Peel Regional Police Services Chief Nishan Duraiappah wants to transform of his department away from its current culture of secrecy to a departmental culture that is more open, more transparent and less defensive than in the past.
The reason? He wants to rebuild credibility and trust in the department that the region’s citizens lost a long time ago.
High-profile cases of police corruption such as Peel police officers stealing evidence while executing a search warrant and maliciously targeting defense lawyer Leora Shemesh for making them look like fools in court are just two of the many cases of Peel Police’s internal rot we’ve learned of over the past decade.
Chief Nishan Duraiappah wants to change all of this, and is using technology, training and community partnerships in his attempt to modernize and reform his agency.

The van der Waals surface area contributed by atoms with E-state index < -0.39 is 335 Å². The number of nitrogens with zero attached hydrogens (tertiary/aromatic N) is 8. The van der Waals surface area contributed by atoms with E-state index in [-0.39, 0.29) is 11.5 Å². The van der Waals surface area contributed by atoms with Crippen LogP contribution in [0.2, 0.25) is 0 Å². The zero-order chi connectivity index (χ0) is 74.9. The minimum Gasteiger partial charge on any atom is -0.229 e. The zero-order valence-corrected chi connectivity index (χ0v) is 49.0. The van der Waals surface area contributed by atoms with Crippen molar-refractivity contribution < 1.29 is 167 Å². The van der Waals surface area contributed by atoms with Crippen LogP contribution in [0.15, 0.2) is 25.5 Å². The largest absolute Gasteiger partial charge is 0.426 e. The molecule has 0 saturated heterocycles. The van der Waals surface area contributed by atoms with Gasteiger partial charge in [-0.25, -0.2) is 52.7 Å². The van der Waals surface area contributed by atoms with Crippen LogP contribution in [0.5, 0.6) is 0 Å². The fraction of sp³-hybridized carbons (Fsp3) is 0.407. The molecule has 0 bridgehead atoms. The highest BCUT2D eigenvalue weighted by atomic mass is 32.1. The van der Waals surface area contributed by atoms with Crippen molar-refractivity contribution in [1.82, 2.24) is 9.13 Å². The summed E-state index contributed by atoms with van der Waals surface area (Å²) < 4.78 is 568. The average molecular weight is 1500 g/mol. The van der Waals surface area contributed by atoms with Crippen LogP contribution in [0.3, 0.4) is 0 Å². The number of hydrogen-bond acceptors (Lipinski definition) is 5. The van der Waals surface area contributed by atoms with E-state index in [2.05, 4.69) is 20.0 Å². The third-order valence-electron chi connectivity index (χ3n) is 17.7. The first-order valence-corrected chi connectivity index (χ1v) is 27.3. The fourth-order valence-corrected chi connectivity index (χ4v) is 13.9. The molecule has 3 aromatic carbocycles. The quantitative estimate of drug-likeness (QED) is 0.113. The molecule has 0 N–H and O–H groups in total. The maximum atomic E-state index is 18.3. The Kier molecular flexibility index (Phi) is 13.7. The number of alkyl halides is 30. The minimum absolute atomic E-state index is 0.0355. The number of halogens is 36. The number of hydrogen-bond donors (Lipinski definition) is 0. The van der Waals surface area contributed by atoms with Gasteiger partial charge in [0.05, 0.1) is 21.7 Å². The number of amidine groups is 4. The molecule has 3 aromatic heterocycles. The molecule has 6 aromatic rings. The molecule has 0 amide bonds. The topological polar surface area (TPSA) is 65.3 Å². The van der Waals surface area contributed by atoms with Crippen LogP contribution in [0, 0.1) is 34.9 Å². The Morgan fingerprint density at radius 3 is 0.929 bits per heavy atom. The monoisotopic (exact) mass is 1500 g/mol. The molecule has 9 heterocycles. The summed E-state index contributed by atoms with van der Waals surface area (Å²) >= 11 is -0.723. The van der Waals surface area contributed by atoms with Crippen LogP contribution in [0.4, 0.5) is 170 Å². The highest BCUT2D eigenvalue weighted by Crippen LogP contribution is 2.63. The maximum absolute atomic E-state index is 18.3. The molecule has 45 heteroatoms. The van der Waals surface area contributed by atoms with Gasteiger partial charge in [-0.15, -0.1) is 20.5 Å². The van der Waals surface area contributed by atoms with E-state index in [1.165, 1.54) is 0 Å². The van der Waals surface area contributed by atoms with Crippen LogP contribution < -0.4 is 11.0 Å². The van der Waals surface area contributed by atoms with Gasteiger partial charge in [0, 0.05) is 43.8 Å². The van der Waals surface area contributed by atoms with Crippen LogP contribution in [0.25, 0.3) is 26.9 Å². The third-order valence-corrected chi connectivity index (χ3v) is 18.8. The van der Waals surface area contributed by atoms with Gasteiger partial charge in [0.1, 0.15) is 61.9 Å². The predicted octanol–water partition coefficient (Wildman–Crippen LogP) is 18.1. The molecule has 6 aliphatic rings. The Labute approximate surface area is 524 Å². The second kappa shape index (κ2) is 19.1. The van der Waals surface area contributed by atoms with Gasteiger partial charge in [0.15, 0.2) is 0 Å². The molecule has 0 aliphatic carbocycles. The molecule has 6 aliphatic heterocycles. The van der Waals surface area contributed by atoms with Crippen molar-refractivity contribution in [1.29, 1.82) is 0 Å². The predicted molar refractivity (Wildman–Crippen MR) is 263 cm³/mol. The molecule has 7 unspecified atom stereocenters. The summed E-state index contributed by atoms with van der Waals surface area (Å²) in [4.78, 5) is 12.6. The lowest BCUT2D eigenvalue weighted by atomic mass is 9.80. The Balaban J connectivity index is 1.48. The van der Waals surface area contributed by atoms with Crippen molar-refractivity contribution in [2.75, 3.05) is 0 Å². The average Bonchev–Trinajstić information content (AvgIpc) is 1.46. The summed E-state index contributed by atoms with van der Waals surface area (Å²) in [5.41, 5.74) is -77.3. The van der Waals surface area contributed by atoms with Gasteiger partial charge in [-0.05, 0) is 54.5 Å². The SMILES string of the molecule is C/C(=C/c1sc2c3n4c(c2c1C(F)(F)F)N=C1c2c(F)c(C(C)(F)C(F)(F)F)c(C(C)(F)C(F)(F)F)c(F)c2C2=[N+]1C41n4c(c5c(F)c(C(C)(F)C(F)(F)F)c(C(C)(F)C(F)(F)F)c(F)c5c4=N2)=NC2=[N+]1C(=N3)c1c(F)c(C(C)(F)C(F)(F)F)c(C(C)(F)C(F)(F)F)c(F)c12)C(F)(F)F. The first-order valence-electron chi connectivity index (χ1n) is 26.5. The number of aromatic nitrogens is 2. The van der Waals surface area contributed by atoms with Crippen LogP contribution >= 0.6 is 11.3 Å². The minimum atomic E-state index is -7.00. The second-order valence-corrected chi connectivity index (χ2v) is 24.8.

One part of his plan is to implement what I call ‘just in time policing’ – a strategy for ensuring the right people, tools and resources are where they are most needed.
Another is his desire to create new partnerships with the community to deliver a more inclusive and effective form of policing.
This sounds wonderful on the surface, but Chief Duraiappah’s biggest challenge is the existing culture of secrecy, defensiveness and semi-paranoid ‘us-vs-them’ mentality so prevalent in all police agencies.
Words Alone Cannot Change Police Culture
Commissioner after RCMP Commissioner have issued the same degree for decades.
We must become more open and less defensive, they all command, yet nothing changes because the internal culture refuses to change.